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by Jessica Khailo




Our pain wants us to love them,

burrowed deep between our eyes,

spiked tails thrashing with synaptic fury.

“Notice me, mother,” it whispers

while I crash through all my mirrors,

sloughing off my silhouette,

whose calcination triggers clinging

to its substrate. Dissolution

sustains itself with writhing,

but it ends.


The serpent, too, has cried us out

and watched us die a billion deaths

through countless mythic cycles.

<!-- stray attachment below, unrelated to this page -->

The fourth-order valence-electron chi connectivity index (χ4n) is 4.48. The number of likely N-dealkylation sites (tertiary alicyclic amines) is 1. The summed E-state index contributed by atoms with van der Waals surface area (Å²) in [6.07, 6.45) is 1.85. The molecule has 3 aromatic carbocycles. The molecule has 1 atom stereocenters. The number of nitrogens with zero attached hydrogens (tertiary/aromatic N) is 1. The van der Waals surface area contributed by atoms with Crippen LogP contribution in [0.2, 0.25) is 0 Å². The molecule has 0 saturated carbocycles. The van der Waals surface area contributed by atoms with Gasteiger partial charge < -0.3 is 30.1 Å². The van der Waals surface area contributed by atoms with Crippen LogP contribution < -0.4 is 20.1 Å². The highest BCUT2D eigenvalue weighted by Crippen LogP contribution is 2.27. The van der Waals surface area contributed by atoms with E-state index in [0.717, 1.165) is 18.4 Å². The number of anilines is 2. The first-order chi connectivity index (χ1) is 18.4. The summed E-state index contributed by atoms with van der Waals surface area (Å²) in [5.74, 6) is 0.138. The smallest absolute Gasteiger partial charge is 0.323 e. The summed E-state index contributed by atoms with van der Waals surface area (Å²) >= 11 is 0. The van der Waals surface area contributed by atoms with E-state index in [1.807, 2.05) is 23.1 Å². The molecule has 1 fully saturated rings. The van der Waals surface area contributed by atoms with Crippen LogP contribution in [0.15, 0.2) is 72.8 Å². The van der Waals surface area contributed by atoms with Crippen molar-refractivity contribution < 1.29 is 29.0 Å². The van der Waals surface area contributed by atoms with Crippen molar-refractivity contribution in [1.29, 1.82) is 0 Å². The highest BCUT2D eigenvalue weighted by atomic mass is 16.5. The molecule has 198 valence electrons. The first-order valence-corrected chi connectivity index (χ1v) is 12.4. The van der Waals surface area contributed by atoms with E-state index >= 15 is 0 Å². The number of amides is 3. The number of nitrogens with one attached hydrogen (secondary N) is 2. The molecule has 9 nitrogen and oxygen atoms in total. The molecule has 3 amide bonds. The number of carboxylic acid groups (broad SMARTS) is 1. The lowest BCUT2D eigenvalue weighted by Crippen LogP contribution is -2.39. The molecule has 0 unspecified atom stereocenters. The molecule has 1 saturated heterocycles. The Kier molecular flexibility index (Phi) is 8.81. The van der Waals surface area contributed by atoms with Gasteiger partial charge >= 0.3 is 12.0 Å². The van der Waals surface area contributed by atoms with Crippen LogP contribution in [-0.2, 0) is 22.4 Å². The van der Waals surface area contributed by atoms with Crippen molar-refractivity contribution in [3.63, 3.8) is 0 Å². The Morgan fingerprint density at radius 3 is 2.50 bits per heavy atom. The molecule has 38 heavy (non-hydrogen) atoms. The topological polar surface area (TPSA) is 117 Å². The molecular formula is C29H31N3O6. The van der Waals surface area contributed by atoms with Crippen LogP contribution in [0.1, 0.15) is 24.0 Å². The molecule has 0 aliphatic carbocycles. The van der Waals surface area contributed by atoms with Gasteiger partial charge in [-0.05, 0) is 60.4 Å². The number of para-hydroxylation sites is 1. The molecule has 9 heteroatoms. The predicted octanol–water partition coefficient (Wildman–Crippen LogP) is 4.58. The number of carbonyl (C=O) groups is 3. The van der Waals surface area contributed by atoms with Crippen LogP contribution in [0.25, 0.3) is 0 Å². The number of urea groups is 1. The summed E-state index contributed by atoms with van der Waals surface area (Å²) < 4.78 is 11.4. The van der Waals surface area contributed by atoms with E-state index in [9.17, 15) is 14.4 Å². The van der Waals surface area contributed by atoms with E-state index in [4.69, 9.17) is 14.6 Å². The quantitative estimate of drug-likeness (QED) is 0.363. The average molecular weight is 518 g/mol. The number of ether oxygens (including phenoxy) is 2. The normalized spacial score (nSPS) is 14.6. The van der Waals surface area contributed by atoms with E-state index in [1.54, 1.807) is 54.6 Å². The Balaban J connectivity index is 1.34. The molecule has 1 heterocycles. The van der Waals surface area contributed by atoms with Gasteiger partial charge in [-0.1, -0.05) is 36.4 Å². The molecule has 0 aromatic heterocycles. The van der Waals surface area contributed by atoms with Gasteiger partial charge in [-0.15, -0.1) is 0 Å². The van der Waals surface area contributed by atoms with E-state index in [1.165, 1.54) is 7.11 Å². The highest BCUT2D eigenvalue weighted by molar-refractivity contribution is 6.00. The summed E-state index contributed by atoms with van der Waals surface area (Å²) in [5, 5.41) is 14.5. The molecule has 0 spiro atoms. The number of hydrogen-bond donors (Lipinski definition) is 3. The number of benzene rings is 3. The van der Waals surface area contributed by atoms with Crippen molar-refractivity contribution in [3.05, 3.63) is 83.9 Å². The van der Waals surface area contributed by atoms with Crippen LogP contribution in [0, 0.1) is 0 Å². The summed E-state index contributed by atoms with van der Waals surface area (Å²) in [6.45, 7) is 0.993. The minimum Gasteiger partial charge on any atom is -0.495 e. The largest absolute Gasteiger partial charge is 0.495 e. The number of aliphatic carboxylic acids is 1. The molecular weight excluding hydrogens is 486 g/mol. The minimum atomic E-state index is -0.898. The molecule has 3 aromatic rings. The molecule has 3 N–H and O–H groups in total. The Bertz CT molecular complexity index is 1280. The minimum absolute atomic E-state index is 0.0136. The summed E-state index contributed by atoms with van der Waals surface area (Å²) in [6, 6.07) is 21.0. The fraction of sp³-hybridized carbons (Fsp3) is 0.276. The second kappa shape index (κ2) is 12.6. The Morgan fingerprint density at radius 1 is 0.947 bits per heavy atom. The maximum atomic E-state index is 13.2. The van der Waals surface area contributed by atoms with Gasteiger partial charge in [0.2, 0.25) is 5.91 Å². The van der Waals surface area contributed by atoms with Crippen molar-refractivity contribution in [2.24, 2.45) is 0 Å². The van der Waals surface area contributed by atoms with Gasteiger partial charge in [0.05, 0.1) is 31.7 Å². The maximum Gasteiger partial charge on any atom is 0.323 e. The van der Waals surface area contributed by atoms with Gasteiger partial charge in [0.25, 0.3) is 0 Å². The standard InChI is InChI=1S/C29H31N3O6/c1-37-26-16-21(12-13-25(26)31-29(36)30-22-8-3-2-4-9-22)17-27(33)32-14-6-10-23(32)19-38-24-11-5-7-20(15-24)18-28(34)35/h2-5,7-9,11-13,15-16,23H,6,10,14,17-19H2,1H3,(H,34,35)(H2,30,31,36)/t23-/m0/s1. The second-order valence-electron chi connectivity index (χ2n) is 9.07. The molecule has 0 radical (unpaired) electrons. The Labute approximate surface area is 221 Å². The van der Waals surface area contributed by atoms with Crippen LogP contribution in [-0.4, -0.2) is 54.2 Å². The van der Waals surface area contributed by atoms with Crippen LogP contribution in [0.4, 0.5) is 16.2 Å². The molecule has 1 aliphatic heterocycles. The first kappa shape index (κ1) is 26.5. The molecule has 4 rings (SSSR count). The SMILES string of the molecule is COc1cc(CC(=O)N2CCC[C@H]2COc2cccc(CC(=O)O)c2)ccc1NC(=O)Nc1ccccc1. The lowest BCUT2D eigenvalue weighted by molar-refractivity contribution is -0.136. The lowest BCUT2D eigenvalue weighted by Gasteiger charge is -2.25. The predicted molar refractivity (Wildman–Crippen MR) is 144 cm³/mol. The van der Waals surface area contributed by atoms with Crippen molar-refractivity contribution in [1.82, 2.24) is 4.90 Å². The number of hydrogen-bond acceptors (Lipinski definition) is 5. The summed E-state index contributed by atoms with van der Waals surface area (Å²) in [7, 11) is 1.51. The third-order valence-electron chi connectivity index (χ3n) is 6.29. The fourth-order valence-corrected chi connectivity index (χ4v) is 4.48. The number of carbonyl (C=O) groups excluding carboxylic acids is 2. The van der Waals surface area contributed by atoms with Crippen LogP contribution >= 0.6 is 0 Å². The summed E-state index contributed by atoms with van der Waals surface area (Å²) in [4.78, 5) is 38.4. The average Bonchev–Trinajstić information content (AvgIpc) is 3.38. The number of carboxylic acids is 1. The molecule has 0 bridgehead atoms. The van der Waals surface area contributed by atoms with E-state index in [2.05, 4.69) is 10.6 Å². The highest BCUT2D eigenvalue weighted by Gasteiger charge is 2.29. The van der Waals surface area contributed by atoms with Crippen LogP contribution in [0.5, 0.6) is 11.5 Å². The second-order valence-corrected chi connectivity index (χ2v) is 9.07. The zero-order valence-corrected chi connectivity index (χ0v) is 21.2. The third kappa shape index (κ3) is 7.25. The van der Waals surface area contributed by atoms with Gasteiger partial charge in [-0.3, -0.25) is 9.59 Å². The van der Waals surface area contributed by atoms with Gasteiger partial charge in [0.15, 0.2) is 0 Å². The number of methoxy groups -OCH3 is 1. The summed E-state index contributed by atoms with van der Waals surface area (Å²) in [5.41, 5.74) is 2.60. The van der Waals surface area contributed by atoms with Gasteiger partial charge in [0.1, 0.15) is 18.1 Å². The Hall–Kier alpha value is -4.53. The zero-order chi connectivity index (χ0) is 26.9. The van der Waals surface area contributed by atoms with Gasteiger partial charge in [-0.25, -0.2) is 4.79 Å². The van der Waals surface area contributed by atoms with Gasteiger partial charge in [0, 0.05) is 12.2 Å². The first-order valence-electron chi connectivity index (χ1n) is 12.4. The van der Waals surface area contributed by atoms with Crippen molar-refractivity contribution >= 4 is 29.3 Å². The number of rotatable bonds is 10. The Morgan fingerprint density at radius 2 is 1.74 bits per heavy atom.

So we think that maybe, if we spoke

in softer tones, and didn’t cause a fuss,

she’d feel obliged to love us.

She’d call forth the golgi apparatus

to guide us through her fiery membrane.

But the mother fears shrinking;

She wants to exist.


Pray on it, darling.

This stone in the vestibule,

the archons won’t move for you.

It must be dissolved, absorbed by the body

with crying so purple, delirious, primordial,

your blood is flushed with oxytocin

and your swollen breasts let down

their prismatic, opal fountains.

Cradle this colicky genesis

and let it kill its mother.

(*This poem was first published in Door = Jar magazine, issue 26, Spring 2023)

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